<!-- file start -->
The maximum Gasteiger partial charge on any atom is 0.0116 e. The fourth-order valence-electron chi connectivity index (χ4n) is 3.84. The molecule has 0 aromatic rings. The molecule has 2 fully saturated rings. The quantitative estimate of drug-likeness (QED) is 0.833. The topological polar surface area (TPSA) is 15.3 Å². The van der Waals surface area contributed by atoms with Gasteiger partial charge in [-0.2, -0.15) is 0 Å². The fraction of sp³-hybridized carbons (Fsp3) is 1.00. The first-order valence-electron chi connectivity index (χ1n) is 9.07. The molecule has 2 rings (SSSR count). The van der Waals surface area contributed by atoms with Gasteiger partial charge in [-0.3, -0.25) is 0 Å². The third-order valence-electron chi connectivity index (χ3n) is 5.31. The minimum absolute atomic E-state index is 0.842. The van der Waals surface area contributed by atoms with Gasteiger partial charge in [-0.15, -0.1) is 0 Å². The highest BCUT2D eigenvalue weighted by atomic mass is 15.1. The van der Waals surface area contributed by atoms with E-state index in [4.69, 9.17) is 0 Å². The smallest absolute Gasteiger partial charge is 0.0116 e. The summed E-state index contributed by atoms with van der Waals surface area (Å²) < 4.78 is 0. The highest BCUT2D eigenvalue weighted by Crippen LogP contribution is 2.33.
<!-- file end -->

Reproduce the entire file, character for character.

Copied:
The maximum Gasteiger partial charge on any atom is 0.0116 e. The fourth-order valence-electron chi connectivity index (χ4n) is 3.84. The molecule has 0 aromatic rings. The molecule has 2 fully saturated rings. The quantitative estimate of drug-likeness (QED) is 0.833. The topological polar surface area (TPSA) is 15.3 Å². The van der Waals surface area contributed by atoms with Gasteiger partial charge in [-0.2, -0.15) is 0 Å². The fraction of sp³-hybridized carbons (Fsp3) is 1.00. The first-order valence-electron chi connectivity index (χ1n) is 9.07. The molecule has 2 rings (SSSR count). The van der Waals surface area contributed by atoms with Gasteiger partial charge in [-0.3, -0.25) is 0 Å². The third-order valence-electron chi connectivity index (χ3n) is 5.31. The minimum absolute atomic E-state index is 0.842. The van der Waals surface area contributed by atoms with Gasteiger partial charge in [-0.15, -0.1) is 0 Å². The highest BCUT2D eigenvalue weighted by atomic mass is 15.1. The van der Waals surface area contributed by atoms with E-state index in [4.69, 9.17) is 0 Å². The smallest absolute Gasteiger partial charge is 0.0116 e. The summed E-state index contributed by atoms with van der Waals surface area (Å²) < 4.78 is 0. The highest BCUT2D eigenvalue weighted by Crippen LogP contribution is 2.33.